Mick Hume isn’t a big fan of the Winter Olympics, and suggests that they revert back to their original name:
The six nations to have won medals at every winter games are, unsurprisingly, Austria, Canada, Finland, Norway, Sweden and the US. (Of the other snowy powers, Germany might be on the list but was banned from competing immediately after the Second World War; the Soviet Union did not enter until the 1956 winter games, where it won more medals than any other state.)
This snow-job badly skews the assessment of sporting prowess. Thus Jamaica, the undisputed king of world sprinting, remains a Cool Runnings joke at Sochi. Africa, the new powerhouse of global athletics, is barely there; an American-based student has just become the first Winter Olympics entrant from Zimbabwe, where it has not snowed since before he was born.
Before the International Olympic Committee decided to claim winter sports for itself, the major festival of sporting events on snow and ice, also held every four years, was called the Nordic Games. That might still seem a more fitting name for it today.
There’s also the quite fair comment that unlike the original Olympic events, too many of the Winter events are, for lack of a better word, effete sports for rich folks:
The Winter Olympics have little such universal appeal. Most events are arcane, technical affairs of which we know little and understand less, the commentators talking a foreign language – hog line, backside rodeo, bossing that melon – even when apparently speaking English. The competitors often seem a self-defined cliquish elite not only in the best sporting sense, but also in not-so-admirable cultural terms. Whatever they might think, however, to be the quickest of a closed shop of posh blokes swanning about the slopes in garish Euro-trash garb is hardly on a par with Usain Bolt’s Olympic title of the Fastest Man on Earth.
No doubt the accusation of dull, sectional, technical cliquishness could also be levelled at a good few fringe events in the summer games, from sailing to dressage – but then they shouldn’t be Olympic sports, either.
Many of these events look more like ‘games’ in the childish sense than world-class sport. For instance, speeding down an icy slope on a tea tray, either head-first (‘skeleton’) or feet-first (‘luge’), would be many a reckless youth’s idea of fun. Several of the new events introduced at Sochi have made matters worse, giving out Olympic gold medals for messing around doing smartarse tricks in the snow. The reaction to Jenny Jones winning the UK’s first-ever medal on snow in one such event, the ‘slopestyle’, rather captured the puerile atmosphere, with all three BBC commentators squealing like Blue Peter presenters on speed (‘This feels like I’ve got slugs in my knickers!’) before all bursting into tears when Jones got bronze. As Britain’s top TV columnist Ally Ross observed in the Sun, ‘Snowboarding is, and always will be, just young people twatting about’.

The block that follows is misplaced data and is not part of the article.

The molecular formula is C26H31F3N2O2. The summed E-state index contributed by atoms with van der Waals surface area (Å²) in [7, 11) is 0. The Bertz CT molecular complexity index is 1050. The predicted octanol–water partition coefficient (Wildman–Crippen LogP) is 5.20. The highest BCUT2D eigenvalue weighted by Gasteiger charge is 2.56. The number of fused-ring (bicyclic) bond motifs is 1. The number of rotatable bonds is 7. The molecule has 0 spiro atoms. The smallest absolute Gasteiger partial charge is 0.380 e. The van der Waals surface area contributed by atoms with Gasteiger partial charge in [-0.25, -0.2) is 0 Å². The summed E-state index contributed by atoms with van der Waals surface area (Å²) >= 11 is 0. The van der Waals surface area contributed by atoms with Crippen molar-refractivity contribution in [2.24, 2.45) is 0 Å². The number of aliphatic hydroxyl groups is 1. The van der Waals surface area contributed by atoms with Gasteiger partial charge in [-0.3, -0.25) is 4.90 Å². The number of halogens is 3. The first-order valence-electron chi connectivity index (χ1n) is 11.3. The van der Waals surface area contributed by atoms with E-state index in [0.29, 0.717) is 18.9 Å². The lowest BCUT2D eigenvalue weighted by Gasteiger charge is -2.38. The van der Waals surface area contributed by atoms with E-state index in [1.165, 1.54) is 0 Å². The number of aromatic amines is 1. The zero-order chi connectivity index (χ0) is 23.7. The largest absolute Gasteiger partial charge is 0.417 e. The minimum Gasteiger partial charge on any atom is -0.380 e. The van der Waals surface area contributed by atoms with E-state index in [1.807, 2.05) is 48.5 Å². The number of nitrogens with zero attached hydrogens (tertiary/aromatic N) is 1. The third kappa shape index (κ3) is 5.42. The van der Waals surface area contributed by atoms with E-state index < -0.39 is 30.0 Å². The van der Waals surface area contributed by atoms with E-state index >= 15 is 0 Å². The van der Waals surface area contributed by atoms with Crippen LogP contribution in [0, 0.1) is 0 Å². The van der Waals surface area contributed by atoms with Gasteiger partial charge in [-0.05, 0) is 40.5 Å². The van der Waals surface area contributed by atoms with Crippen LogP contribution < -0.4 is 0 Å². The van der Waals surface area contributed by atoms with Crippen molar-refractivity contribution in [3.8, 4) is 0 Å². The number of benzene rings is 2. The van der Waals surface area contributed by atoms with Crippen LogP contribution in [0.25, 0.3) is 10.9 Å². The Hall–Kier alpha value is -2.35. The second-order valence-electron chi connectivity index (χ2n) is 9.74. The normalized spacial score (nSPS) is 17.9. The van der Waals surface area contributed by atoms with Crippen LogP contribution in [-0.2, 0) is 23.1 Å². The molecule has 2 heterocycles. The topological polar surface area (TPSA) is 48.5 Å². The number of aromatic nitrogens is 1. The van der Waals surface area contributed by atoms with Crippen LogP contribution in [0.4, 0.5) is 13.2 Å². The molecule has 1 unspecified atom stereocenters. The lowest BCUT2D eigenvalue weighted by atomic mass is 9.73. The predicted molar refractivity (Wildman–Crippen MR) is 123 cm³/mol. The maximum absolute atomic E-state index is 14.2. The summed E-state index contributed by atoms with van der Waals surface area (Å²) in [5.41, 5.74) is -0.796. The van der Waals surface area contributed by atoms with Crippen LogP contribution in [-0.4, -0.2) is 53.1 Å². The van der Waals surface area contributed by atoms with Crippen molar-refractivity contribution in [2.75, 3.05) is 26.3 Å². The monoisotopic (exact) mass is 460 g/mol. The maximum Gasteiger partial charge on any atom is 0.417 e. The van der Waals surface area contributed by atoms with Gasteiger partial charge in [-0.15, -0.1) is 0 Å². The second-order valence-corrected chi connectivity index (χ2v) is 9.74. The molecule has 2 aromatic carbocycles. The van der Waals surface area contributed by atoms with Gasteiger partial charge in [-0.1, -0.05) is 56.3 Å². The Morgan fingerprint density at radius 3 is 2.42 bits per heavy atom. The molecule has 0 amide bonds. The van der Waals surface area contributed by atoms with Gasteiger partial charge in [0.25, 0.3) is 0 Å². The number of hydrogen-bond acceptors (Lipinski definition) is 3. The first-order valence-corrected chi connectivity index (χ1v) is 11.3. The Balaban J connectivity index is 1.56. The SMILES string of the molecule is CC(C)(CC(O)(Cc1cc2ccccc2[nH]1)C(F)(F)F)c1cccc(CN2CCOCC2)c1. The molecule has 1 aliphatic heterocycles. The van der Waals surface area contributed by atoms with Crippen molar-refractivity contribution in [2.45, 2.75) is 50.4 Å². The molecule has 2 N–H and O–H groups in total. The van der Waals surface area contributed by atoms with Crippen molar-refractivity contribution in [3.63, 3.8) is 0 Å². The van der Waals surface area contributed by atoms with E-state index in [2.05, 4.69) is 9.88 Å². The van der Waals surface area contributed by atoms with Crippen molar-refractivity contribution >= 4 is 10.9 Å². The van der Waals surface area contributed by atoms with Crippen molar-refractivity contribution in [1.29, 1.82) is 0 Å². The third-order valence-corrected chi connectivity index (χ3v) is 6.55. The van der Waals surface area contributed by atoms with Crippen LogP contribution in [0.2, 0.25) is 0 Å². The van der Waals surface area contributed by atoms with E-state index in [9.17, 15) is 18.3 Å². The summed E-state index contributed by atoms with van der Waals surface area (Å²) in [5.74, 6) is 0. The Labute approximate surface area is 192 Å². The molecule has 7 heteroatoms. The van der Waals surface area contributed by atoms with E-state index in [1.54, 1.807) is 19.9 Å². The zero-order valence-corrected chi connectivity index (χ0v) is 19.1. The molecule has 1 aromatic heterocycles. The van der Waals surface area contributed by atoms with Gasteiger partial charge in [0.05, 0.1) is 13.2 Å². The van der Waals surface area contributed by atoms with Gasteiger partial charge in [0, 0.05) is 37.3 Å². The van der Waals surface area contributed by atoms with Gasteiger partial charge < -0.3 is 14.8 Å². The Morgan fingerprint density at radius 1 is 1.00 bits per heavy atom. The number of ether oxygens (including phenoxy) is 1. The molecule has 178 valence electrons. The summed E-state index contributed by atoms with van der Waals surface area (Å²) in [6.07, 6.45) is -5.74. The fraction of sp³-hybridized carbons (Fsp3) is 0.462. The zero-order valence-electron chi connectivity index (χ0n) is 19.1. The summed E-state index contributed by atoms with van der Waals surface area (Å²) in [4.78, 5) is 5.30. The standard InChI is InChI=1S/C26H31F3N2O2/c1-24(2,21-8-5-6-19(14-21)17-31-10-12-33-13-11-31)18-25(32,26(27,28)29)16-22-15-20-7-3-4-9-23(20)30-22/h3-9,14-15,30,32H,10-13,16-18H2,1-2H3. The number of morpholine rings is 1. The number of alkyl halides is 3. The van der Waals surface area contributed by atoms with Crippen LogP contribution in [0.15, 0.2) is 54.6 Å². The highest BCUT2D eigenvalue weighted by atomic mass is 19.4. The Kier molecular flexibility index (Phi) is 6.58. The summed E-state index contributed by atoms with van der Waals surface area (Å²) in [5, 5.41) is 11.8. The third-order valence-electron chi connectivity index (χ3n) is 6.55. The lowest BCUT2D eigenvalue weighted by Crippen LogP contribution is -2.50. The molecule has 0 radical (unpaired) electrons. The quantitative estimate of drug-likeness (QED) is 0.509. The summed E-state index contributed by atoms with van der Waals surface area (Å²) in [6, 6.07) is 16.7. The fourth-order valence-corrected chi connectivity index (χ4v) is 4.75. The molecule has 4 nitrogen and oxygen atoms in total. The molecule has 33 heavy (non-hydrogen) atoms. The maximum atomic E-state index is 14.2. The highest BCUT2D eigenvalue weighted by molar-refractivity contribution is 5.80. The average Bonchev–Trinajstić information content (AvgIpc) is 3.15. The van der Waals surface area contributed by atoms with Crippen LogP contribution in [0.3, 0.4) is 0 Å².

However, this suggestion would eliminate one of the all-time evergreen sporting jokes “… and 4.2 from the Russian judge”:
As for the events decided by judges’ marks, there is a good case for arguing that no such subjective carry-on should ever be considered as a serious sporting contest. Even one of the greatest sports, boxing, can be demeaned by the idiosyncrasies and idiocies of judges. Sporting tragedy becomes farce when judges award Olympic medals for dancing on ice or doing tricks in the snow, almost reducing the ‘greatest show on earth’ to the level of reality TV (‘Strictly Come Sochi?’). Britain may still go on about Torvill and Dean’s gold as ‘our’ finest Winter Olympic hour, but if ice dancing is a real Olympic sport it is hard to argue with those who want the ballroom version included in the summer games.
Personally, I haven’t watched any of the Olympic coverage this time around. Elizabeth’s god-daughter played hockey for Canada in three previous Olympic games, but she retired from competition last year … so there’s not the same level of personal interest now.